The Positive Effect of Father Involvement on Black Infant Mortality

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Authors
Meldrum, Clayton
Issue Date
2018-03-01
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Thesis
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en_US
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Abstract
At the heart of the infant mortality crisis is Black infant mortality specifically, which is recorded at epidemic levels in communities across the United States. In Kalamazoo, Michigan's thirteenth largest city by population, the risk of Black infant mortality is quadruple that of their white neighbors. Infants of color are by far the most vulnerable group when observing infant mortality in the US, and thus should be the central focus in efforts towards addressing the high average infant mortality rates observed. The racial disparity that is particularly prevalent in infant mortality leads to public health discourse which must encompass more than just clinical measures. Instead, people working in public health use a larger scope in approaching this issue, such as the diagram of social determinants of health (SDOH) included in the Healthy People 2020 plan (see Figure l below). This includes addressing social components factoring into the epidemic rates of infant mortality, specifically for babies of color. Four of the five main SDOH presented below, including neighborhood/environment, economic stability, health care, and social/community context, will be discussed throughout this paper.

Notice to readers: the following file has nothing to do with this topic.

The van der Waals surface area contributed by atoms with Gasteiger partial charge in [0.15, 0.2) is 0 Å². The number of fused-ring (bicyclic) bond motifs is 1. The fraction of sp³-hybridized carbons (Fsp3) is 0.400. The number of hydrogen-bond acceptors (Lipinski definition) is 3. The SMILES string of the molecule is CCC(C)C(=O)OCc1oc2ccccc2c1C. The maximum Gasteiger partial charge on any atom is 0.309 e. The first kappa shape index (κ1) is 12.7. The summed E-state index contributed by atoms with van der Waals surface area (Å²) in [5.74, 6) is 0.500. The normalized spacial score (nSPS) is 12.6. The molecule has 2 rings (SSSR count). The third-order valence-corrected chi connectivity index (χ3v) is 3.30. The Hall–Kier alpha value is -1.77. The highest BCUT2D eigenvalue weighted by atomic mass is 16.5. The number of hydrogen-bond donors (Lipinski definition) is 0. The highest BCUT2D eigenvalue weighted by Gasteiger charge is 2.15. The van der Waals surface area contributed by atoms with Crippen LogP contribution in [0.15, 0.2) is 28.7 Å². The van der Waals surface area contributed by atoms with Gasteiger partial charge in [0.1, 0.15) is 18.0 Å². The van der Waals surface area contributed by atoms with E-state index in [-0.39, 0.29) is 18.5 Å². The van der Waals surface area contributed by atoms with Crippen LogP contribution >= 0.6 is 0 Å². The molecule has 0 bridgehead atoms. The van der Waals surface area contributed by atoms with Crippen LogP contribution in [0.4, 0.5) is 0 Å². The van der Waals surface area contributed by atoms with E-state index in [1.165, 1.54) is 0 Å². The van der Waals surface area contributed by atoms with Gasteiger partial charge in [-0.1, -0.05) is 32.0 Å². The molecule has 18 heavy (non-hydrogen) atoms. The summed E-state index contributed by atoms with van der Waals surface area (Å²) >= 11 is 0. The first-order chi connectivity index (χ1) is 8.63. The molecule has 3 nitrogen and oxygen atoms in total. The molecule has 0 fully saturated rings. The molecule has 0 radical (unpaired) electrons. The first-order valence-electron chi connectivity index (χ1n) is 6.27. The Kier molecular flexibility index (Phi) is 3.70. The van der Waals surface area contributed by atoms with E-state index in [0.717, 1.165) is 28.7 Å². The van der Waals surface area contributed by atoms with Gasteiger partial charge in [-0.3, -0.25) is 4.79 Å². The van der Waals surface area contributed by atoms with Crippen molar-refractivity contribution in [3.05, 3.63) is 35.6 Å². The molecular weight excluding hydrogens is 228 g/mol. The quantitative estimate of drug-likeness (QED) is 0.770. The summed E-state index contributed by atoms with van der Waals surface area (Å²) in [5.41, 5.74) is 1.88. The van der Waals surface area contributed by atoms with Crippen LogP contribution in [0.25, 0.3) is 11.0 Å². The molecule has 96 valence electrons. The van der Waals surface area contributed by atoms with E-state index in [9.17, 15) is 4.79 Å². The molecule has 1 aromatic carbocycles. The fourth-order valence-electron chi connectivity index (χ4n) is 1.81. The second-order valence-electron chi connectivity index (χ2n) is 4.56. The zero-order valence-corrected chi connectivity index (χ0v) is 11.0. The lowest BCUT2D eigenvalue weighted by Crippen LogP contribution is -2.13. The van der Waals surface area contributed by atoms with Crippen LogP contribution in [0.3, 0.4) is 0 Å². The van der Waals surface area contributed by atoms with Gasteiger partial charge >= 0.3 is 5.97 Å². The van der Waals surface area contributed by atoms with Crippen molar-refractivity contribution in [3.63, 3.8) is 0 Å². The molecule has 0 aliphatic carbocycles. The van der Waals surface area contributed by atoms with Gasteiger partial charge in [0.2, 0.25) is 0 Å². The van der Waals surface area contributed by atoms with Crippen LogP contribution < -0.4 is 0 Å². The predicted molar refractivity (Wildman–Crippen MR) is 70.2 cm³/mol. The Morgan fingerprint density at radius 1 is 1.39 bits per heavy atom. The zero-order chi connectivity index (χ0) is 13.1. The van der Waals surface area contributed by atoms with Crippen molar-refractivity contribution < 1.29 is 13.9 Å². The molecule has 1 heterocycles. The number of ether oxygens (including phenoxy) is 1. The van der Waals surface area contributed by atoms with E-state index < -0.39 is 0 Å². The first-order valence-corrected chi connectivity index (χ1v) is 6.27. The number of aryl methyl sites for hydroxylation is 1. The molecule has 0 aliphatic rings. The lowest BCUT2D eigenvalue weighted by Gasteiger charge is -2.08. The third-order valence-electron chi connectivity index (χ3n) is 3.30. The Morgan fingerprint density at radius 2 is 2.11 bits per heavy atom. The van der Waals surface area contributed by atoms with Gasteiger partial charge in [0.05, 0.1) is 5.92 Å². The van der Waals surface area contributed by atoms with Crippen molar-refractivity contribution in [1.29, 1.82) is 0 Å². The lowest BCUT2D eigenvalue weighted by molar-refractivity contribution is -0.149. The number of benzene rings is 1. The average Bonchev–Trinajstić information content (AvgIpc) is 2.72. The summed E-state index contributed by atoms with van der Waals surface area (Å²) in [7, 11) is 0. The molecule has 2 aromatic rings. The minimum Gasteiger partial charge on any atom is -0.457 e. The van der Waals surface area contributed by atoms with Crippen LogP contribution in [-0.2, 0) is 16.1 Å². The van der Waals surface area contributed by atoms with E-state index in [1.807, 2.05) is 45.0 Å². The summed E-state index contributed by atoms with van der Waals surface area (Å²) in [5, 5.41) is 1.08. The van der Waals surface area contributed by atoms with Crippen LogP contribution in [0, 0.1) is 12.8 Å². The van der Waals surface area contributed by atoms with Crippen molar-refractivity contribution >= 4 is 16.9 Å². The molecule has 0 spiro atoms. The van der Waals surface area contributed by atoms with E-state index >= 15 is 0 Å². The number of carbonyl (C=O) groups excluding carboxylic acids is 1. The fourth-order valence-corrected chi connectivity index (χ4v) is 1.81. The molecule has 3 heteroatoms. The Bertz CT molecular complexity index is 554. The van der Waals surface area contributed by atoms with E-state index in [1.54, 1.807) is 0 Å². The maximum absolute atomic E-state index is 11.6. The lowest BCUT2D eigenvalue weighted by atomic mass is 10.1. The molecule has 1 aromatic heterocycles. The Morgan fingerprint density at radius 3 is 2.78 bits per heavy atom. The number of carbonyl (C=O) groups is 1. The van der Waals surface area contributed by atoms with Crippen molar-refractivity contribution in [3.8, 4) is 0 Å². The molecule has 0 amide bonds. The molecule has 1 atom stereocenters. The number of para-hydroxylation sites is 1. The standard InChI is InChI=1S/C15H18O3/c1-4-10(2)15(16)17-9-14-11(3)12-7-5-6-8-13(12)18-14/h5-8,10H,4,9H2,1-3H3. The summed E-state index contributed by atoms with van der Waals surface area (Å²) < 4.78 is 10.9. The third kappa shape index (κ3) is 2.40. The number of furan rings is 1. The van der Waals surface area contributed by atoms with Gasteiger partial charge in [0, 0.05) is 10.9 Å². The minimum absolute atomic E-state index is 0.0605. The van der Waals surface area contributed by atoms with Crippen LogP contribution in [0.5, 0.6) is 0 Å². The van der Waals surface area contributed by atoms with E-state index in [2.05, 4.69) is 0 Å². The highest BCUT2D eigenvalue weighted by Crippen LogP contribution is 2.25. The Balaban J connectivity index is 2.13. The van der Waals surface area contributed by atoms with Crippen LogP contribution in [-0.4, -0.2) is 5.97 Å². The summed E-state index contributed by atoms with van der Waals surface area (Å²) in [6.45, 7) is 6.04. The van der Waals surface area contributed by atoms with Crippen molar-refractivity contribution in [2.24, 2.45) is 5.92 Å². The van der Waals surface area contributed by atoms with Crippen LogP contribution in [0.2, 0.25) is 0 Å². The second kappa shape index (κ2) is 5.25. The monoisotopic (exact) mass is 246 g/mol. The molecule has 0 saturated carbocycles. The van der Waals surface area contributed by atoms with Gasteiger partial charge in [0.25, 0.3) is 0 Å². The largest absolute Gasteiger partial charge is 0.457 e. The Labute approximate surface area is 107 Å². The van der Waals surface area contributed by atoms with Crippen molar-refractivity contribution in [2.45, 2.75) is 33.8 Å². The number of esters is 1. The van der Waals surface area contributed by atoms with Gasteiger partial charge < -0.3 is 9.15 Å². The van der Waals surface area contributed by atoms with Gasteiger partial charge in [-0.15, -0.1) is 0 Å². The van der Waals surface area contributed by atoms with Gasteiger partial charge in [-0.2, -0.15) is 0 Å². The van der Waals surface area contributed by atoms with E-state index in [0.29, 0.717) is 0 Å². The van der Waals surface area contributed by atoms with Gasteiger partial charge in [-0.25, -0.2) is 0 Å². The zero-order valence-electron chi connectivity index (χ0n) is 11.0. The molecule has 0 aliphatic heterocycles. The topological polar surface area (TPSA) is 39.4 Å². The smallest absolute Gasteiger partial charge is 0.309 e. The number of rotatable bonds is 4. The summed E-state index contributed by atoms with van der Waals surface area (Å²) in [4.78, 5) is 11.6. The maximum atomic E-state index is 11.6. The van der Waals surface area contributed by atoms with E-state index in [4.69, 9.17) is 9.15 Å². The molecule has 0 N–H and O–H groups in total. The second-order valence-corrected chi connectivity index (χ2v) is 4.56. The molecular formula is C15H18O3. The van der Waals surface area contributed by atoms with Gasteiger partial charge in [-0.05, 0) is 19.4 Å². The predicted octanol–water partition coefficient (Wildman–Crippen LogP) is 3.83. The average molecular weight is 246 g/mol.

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v, 62p.
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